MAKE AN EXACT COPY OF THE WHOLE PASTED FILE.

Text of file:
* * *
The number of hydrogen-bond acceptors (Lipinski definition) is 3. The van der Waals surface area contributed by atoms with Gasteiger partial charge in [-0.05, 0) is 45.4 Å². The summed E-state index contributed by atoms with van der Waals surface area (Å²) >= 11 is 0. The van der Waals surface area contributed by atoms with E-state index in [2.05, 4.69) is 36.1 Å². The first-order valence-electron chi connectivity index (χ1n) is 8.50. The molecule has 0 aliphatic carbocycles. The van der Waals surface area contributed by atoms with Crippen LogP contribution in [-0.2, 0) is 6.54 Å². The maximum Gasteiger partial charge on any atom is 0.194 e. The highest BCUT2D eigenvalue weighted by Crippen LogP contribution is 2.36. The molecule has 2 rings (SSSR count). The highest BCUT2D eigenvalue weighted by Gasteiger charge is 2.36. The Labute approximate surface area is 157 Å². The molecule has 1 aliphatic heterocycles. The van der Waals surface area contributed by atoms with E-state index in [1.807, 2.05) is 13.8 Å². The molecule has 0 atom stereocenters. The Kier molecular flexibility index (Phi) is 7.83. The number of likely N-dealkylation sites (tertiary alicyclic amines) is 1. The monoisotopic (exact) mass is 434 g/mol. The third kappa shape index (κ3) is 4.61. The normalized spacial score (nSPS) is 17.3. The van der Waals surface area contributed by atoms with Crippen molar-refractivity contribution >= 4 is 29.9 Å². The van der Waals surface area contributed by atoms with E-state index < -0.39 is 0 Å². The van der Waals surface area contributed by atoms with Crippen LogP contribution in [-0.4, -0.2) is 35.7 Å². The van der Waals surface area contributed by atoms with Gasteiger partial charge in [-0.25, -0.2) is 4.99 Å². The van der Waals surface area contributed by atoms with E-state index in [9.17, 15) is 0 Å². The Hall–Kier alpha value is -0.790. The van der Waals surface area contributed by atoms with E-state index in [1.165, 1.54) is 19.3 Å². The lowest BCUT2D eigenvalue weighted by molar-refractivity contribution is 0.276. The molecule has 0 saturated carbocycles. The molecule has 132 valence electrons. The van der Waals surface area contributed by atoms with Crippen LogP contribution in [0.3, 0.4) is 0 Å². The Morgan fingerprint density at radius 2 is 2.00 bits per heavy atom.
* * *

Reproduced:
The number of hydrogen-bond acceptors (Lipinski definition) is 3. The van der Waals surface area contributed by atoms with Gasteiger partial charge in [-0.05, 0) is 45.4 Å². The summed E-state index contributed by atoms with van der Waals surface area (Å²) >= 11 is 0. The van der Waals surface area contributed by atoms with E-state index in [2.05, 4.69) is 36.1 Å². The first-order valence-electron chi connectivity index (χ1n) is 8.50. The molecule has 0 aliphatic carbocycles. The van der Waals surface area contributed by atoms with Crippen LogP contribution in [-0.2, 0) is 6.54 Å². The maximum Gasteiger partial charge on any atom is 0.194 e. The highest BCUT2D eigenvalue weighted by Crippen LogP contribution is 2.36. The molecule has 2 rings (SSSR count). The highest BCUT2D eigenvalue weighted by Gasteiger charge is 2.36. The Labute approximate surface area is 157 Å². The molecule has 1 aliphatic heterocycles. The van der Waals surface area contributed by atoms with E-state index in [1.807, 2.05) is 13.8 Å². The molecule has 0 atom stereocenters. The Kier molecular flexibility index (Phi) is 7.83. The number of likely N-dealkylation sites (tertiary alicyclic amines) is 1. The monoisotopic (exact) mass is 434 g/mol. The third kappa shape index (κ3) is 4.61. The normalized spacial score (nSPS) is 17.3. The van der Waals surface area contributed by atoms with Crippen molar-refractivity contribution >= 4 is 29.9 Å². The van der Waals surface area contributed by atoms with E-state index < -0.39 is 0 Å². The van der Waals surface area contributed by atoms with Crippen LogP contribution in [-0.4, -0.2) is 35.7 Å². The van der Waals surface area contributed by atoms with Gasteiger partial charge in [-0.25, -0.2) is 4.99 Å². The van der Waals surface area contributed by atoms with E-state index in [9.17, 15) is 0 Å². The Hall–Kier alpha value is -0.790. The van der Waals surface area contributed by atoms with E-state index in [1.165, 1.54) is 19.3 Å². The lowest BCUT2D eigenvalue weighted by molar-refractivity contribution is 0.276. The molecule has 0 saturated carbocycles. The molecule has 132 valence electrons. The van der Waals surface area contributed by atoms with Crippen LogP contribution in [0.3, 0.4) is 0 Å². The Morgan fingerprint density at radius 2 is 2.00 bits per heavy atom.